GPHC records rare double-uterus twin birth

Dr Lucio Pedro (left) and Dr Rafi Rozan at yesterday’s press briefing. Rozan gestures to a photo on the computer screen showing the double uterus that was operated on. (Photo by Keno George)

The Georgetown Public Hospital Corporation (GPHC) recently saw its first case of a double-uterus twin pregnancy, where twin babies developed in and were delivered from two separate uteruses, a reportedly one in a million occurrence.

On August 25th, the babies, one boy and one girl, were delivered via caesarean section at the GPHC.

Up until the time of delivery, neither doctors, nor the soon-to-be-mother had known of the unique circumstances they were about to encounter.

Double uterus, or Uterus Didelphys, is where the mullerian duct (which forms the foundation of the reproductive tract) fails to fuse, resulting in the formation of two uteruses and two cervixes.

“During post-grad studies, this is my second specialty—gynae obstetrics—you read about so many different things…And even though we have had multiple presentations on…malformation of the uterus and so forth, you don’t actually get to see these things. So this was a first for me. I’ve seen a case on TV that was discussed in Miami and that’s why I know the statistics at the time to get pregnant like that is one in a million. But these things are very, very rare. You probably would have it once if at all in your entire medical career. So, I was very excited,” Dr Rafi Rozan stated during a press briefing at the hospital yesterday.

Rozan, who had been in charge of the theatre on the day of the delivery, related that it was not until he had successfully delivered the first baby, that he realized that the babies had grown in separate cavities.

“So, when I actually went in and I delivered the male baby—the baby boy—there was no way to get into the other side. You had to make another incision, which we call a hysterotomy, in order to go in over on the other side and deliver the baby girl,” Rozan related.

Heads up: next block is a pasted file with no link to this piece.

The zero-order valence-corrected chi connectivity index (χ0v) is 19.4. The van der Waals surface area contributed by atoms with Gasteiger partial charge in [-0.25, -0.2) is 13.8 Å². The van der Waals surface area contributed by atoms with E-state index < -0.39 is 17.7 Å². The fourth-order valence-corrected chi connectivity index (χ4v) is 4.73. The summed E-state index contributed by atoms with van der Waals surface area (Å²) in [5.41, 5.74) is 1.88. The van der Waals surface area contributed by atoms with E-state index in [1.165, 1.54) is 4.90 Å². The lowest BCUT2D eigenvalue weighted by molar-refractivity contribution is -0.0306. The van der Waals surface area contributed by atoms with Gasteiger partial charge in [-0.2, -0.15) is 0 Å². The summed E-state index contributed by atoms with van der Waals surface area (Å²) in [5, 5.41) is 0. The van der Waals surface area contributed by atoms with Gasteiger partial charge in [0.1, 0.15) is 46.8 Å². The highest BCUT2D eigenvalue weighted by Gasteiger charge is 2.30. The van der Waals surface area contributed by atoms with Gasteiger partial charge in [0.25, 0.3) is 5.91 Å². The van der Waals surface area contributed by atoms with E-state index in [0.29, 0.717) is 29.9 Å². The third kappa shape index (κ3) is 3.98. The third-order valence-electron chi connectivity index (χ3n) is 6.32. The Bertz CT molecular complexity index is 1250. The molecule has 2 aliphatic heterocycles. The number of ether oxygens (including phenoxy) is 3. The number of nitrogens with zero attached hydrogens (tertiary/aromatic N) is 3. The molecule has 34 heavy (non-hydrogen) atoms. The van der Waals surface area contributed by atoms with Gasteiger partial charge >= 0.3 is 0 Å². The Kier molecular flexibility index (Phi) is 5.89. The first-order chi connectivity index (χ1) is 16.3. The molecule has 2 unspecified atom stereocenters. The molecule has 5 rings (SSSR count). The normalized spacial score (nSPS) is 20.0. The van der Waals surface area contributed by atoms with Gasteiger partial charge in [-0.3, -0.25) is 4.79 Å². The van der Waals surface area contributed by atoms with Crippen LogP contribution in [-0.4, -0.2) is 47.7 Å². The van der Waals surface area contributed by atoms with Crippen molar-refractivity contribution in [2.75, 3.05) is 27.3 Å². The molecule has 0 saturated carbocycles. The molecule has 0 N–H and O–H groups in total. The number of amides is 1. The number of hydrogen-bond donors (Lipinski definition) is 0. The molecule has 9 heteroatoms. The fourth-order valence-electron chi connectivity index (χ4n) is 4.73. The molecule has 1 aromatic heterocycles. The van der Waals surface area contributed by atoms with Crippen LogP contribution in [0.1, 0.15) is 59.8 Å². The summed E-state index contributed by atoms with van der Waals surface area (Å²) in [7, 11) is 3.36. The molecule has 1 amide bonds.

In another unique occurrence, both babies reached full term, having been delivered at 37 weeks and one day, and were of normal weight.

The risks are high in cases like these. Pedro stated that most pregnancies of this nature end in abortion, or premature delivery, with only 25 to 30% going to full term.

Doctor Rozan related that while twins are usually born pre-term and delivered with low rates, both babies’ weights were normal.

There were also no complications experienced during surgery.

Dr Lucio Pedro, Head of the Gynaecology and Obstetrics Department, stated that while this is not the first case of “uterine abnormalities” that they have seen, it is the first involving two babies, as it is the case that a baby will usually develop in the larger of the two uteruses.

Asked why the anomaly was not picked up earlier in an ultrasound, it was explained that it is quite difficult as the cavities are separated by a thin lining, and so it is not easy to pick up during gestation.

“The thing about discovering these things as Dr Pedro was mentioning, it’s not very easy because when the babies are growing, that uterus works as a physiological tumour; it grows very big. So, ultrasonographically, if you’re looking at it from the abdominal—from the front—what you are basically looking for is just a thin line, because that septum is seen from one side,” Rozan explained.

Rozan stated that uterine malformation is rare and occurs in only 0.05% to 5% of the general population, though statistics related to Guyana are unknown.

“So usually to actually have didelphys uterus with babies in each cavity and reaching successful termination or delivery of the pregnancy in the way that this occurred is usually one in a million, and our population, it’s like winning a mega lottery. Our population is less than a million, so it’s probably the first case ever documented,” he stated.

Rozan also said that while most patients with the anomaly are asymptomatic, some suffer from pain during sexual intercourse, experience painful menstrual cycles and have issues with fertility.

“When you do get pregnant after much difficulties, the patient usually has miscarriage, abortion, pre-term-delivery and since it’s an abnormal uterus, they usually develop problems at delivery because the uterus do not contract the way it’s supposed to,” the doctor said.

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